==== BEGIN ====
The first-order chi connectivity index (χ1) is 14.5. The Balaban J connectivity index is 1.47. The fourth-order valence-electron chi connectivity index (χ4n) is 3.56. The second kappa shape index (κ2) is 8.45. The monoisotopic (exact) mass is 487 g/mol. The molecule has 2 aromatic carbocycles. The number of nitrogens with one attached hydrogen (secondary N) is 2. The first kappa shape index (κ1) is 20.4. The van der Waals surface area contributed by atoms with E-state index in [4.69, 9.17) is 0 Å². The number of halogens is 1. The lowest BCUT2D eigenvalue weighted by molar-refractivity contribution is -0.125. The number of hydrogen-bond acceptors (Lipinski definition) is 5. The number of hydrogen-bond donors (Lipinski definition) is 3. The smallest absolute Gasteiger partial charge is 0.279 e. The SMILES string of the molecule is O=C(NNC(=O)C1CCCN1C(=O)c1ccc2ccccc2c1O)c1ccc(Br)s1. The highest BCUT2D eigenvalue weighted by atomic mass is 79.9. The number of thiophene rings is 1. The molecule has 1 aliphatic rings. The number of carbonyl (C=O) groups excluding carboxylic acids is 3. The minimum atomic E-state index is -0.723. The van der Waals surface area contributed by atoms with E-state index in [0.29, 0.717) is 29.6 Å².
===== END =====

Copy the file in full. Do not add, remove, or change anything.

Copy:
The first-order chi connectivity index (χ1) is 14.5. The Balaban J connectivity index is 1.47. The fourth-order valence-electron chi connectivity index (χ4n) is 3.56. The second kappa shape index (κ2) is 8.45. The monoisotopic (exact) mass is 487 g/mol. The molecule has 2 aromatic carbocycles. The number of nitrogens with one attached hydrogen (secondary N) is 2. The first kappa shape index (κ1) is 20.4. The van der Waals surface area contributed by atoms with E-state index in [4.69, 9.17) is 0 Å². The number of halogens is 1. The lowest BCUT2D eigenvalue weighted by molar-refractivity contribution is -0.125. The number of hydrogen-bond acceptors (Lipinski definition) is 5. The number of hydrogen-bond donors (Lipinski definition) is 3. The smallest absolute Gasteiger partial charge is 0.279 e. The SMILES string of the molecule is O=C(NNC(=O)C1CCCN1C(=O)c1ccc2ccccc2c1O)c1ccc(Br)s1. The highest BCUT2D eigenvalue weighted by atomic mass is 79.9. The number of thiophene rings is 1. The molecule has 1 aliphatic rings. The number of carbonyl (C=O) groups excluding carboxylic acids is 3. The minimum atomic E-state index is -0.723. The van der Waals surface area contributed by atoms with E-state index in [0.29, 0.717) is 29.6 Å².